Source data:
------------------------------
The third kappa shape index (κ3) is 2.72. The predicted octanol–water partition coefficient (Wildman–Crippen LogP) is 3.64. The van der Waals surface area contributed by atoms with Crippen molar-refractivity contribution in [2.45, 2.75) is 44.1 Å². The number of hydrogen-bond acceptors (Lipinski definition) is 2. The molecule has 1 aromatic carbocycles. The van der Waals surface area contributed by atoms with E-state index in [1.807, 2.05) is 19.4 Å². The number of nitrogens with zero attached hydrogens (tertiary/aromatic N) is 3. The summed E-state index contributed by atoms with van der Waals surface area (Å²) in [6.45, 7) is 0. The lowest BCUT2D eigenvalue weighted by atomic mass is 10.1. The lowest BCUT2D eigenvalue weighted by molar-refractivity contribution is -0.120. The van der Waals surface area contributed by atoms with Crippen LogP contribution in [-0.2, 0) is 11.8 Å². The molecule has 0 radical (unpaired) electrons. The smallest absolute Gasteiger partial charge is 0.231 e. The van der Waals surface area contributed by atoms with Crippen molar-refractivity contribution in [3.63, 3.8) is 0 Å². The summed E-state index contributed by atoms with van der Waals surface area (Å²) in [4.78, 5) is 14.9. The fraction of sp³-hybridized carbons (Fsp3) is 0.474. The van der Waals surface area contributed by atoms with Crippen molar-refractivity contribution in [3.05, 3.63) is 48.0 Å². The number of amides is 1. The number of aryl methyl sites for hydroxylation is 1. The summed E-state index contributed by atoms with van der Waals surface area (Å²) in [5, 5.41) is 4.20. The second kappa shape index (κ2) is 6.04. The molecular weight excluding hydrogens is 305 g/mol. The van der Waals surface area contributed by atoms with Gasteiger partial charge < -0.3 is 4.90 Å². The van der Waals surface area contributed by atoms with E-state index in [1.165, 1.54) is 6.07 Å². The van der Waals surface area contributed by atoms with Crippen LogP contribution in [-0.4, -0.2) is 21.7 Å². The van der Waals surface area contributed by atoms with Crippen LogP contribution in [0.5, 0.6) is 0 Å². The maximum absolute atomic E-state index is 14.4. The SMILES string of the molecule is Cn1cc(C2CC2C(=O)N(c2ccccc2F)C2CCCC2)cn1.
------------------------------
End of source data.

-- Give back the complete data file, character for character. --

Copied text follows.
The third kappa shape index (κ3) is 2.72. The predicted octanol–water partition coefficient (Wildman–Crippen LogP) is 3.64. The van der Waals surface area contributed by atoms with Crippen molar-refractivity contribution in [2.45, 2.75) is 44.1 Å². The number of hydrogen-bond acceptors (Lipinski definition) is 2. The molecule has 1 aromatic carbocycles. The van der Waals surface area contributed by atoms with E-state index in [1.807, 2.05) is 19.4 Å². The number of nitrogens with zero attached hydrogens (tertiary/aromatic N) is 3. The summed E-state index contributed by atoms with van der Waals surface area (Å²) in [6.45, 7) is 0. The lowest BCUT2D eigenvalue weighted by atomic mass is 10.1. The lowest BCUT2D eigenvalue weighted by molar-refractivity contribution is -0.120. The van der Waals surface area contributed by atoms with Crippen LogP contribution in [-0.2, 0) is 11.8 Å². The molecule has 0 radical (unpaired) electrons. The smallest absolute Gasteiger partial charge is 0.231 e. The van der Waals surface area contributed by atoms with Crippen molar-refractivity contribution in [3.63, 3.8) is 0 Å². The summed E-state index contributed by atoms with van der Waals surface area (Å²) in [4.78, 5) is 14.9. The fraction of sp³-hybridized carbons (Fsp3) is 0.474. The van der Waals surface area contributed by atoms with Crippen molar-refractivity contribution in [3.05, 3.63) is 48.0 Å². The number of amides is 1. The number of aryl methyl sites for hydroxylation is 1. The summed E-state index contributed by atoms with van der Waals surface area (Å²) in [5, 5.41) is 4.20. The second kappa shape index (κ2) is 6.04. The molecular weight excluding hydrogens is 305 g/mol. The van der Waals surface area contributed by atoms with Gasteiger partial charge < -0.3 is 4.90 Å². The van der Waals surface area contributed by atoms with E-state index in [1.165, 1.54) is 6.07 Å². The van der Waals surface area contributed by atoms with Crippen LogP contribution in [-0.4, -0.2) is 21.7 Å². The van der Waals surface area contributed by atoms with Crippen LogP contribution in [0.5, 0.6) is 0 Å². The maximum absolute atomic E-state index is 14.4. The SMILES string of the molecule is Cn1cc(C2CC2C(=O)N(c2ccccc2F)C2CCCC2)cn1.